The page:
September confirmed its title as the worst month of the year for US equities. Seasonal patterns suggest a much more optimistic view of the market outlook for the rest of the year. However, investors should not rush to stock purchases right from the first minutes of the new month and quarter.
The calculation on the history of the last 50 years available for the Nasdaq Composite (dominated by high-tech companies now) and for the Wilshire5000 Total Market Full Cap (the broadest US market index) makes for an optimistic view of the last quarter.
In October, the markets have on average managed to overcome the previous month’s downturn, with the greatest growth momentum in equities occurring between November and January, when the average monthly gain exceeds 1.5%.
But October had the most devastating episodes of market declines, with the Nasdaq lost 27% and Wilshire sank 23% in 1987, and both indices decreased 17.5% in October 2008. The best October performance was in 1974, with the Nasdaq up 17.2% and Willshire up 17.6%.
A closer look at the latest development points to a correction in the stock markets on tightening the monetary policy tone. The relative strength index on the daily Nasdaq charts is approaching 30, an oversold area where it has not been since March 2020, and this could be a harbinger of increased volatility in the coming days. A buy signal in such cases is a return of the RSI to neutral territory above 30 rather than a mechanical exit to oversold territory.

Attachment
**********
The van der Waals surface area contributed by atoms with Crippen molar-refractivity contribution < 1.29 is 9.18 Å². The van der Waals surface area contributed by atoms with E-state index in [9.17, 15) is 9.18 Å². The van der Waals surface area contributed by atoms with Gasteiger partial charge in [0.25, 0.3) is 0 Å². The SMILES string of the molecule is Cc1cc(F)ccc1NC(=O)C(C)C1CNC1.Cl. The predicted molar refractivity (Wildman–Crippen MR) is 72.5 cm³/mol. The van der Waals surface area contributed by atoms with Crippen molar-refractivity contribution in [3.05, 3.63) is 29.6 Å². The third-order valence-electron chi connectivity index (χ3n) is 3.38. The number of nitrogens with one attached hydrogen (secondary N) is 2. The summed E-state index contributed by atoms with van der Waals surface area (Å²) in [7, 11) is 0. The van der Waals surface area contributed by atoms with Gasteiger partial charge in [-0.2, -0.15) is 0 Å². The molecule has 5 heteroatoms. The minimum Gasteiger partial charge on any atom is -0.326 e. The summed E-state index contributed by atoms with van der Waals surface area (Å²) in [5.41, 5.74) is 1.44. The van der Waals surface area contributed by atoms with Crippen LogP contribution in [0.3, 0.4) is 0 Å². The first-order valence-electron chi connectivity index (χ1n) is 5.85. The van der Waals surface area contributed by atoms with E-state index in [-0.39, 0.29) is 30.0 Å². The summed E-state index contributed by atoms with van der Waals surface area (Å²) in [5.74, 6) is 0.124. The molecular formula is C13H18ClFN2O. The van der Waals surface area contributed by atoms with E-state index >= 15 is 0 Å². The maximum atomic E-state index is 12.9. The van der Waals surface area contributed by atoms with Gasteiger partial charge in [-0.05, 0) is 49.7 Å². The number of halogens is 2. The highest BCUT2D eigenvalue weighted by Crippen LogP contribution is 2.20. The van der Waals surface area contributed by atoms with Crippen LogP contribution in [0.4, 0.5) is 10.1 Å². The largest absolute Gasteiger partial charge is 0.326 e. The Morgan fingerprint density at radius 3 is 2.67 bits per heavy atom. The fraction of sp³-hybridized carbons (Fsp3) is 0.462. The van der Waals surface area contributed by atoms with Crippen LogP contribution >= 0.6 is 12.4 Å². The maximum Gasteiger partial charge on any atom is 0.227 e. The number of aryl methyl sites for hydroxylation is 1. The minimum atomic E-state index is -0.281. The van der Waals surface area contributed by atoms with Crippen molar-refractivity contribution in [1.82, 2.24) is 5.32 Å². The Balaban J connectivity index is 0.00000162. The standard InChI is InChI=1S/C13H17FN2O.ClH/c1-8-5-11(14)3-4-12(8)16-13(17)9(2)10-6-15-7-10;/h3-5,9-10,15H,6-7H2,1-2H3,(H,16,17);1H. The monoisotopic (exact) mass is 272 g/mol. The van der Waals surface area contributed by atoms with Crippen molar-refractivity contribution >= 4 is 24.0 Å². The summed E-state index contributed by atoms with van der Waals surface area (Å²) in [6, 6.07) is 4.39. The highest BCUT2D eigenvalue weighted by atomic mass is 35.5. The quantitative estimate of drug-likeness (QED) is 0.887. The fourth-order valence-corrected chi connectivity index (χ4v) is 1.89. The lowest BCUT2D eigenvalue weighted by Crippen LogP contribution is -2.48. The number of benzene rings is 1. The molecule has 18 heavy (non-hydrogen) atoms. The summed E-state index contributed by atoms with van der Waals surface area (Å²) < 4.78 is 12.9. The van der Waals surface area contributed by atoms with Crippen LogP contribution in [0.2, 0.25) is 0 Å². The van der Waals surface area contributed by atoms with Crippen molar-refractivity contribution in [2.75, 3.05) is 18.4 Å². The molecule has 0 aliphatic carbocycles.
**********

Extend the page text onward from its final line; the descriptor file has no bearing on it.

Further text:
The bears had the upper hand recently. The Nasdaq is losing for the fifth consecutive trading session, dipped below the previous lows. From the current levels near 14650, the index may not encounter any significant obstacles until the area of 14000 (-4.5% from the current levels), where the February and April peaks and the 200-day moving average are situated.
A more profound decline of the index would reflect a much more negative process than the regular correction and could indicate an economic recession. Potentially, this cannot be ruled out in case of an energy crisis and the Fed’s intention to suppress inflation. However, such a development looks like a highly pessimistic scenario, with a low chance of materialising.
In our view, the markets are in the process of reassessing the overly optimistic expectations and valuations that have dragged equities up in recent months, but with monetary policy maintaining a broadly stimulative bias and the economy maintaining an impressive growth rate, which has caused logistical problems. But this situation promises to rectify itself in the coming weeks.